I have written a lot of things in my writer-life. I’ve written three novels, a handful of poems, countless billboards, print ads, tv and radio commercials, emails, direct mail, twitter posts. You name it, I’ve written it.

But there was always one thing I couldn’t write no matter how hard I tried. A song.

While I love music, I’m more of a listener than a player. (Just ask my middle school band instructor!) But a little more than a year ago, I had a chance to help write a song. And it wasn’t just any song—it was a song loosely inspired by my first novel, Face The Music. (Note that while this was the first novel I wrote, it won’t be the first one published. Right now it’s hanging out in a virtual drawer, possibly to be revived and revised at a later date.)

The opportunity to help co-write a song came about thanks to an amazing organization I’ve been involved with for the past twelve years. Rock By The Sea is a non-profit organization that hosts music festivals and events to raise money for meaningful causes including Lyrics for Life, the UF Pediatric Brain Tumor Program, Franklin County (FL) Humane Society, Down Syndrome Association of Tallahassee and many more.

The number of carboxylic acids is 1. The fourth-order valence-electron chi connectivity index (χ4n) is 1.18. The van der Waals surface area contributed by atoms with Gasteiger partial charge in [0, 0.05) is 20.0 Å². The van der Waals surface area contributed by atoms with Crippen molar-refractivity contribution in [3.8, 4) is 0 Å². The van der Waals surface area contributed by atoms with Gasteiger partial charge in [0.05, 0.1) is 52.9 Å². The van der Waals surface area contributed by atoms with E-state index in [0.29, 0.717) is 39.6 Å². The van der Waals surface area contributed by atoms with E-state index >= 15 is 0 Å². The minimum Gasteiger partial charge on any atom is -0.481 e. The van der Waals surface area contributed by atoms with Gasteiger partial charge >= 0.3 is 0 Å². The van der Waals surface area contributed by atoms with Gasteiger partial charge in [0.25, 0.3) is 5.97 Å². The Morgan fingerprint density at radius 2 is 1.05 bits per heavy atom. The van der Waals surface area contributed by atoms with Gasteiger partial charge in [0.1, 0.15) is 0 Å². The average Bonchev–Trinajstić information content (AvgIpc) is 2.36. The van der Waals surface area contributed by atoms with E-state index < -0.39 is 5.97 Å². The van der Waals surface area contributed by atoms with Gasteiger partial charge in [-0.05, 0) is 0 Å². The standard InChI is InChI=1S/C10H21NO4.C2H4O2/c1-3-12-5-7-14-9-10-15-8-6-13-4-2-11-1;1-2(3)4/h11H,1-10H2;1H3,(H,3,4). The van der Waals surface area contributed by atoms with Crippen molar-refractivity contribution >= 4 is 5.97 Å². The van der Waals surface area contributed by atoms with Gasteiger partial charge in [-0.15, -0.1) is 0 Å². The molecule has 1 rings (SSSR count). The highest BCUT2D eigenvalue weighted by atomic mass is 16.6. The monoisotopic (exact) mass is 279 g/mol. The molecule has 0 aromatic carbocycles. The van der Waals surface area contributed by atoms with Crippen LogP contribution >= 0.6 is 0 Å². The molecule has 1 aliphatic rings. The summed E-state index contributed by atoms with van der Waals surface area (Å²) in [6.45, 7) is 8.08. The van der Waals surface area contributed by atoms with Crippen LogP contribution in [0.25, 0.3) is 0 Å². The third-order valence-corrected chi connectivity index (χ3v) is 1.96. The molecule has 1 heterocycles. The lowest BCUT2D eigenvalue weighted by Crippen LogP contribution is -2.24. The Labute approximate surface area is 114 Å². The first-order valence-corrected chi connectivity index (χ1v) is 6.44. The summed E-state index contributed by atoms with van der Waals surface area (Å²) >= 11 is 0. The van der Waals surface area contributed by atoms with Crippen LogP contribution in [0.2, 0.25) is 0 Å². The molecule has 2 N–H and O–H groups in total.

As part of their event in May 2017, they raffled off a chance to write a song with LOVESWEAT—a fake band that’s “totally real,” according to Steve Everett, one of the four singer/songwriter members, and VP of Rock By The Sea. Other band members include Paul Pfau (season 8 of The Voice), Connor Pledger, an LA-based singer/songwriter and JD Eicher, who recently got a lot of attention for his song ‘Two by Two” that was inspired by a Nicholas Sparks novel of the same name.

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Only 50 tickets were sold for this raffle, and five winners were selected to join the band at a beach house for a songwriting session. Originally, only one of the five winners was going to help actually write the song, but as a group we decided it would be more fun if everyone participated.

The big day came and the raffle winners, myself, Karin Reichensperger, Meg Allen, Chris Malin and Theresa Simmons joined the band at a beach house on St. George Island in Florida.

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Posted in Creative Process, Music, Writing | 1 Comment

ADVENTURES IN QUERYING—HOW I GOT MY AGENT, PART TWO

If you’re just joining us, start here to get the full impact of how long and crazy the querying process can be.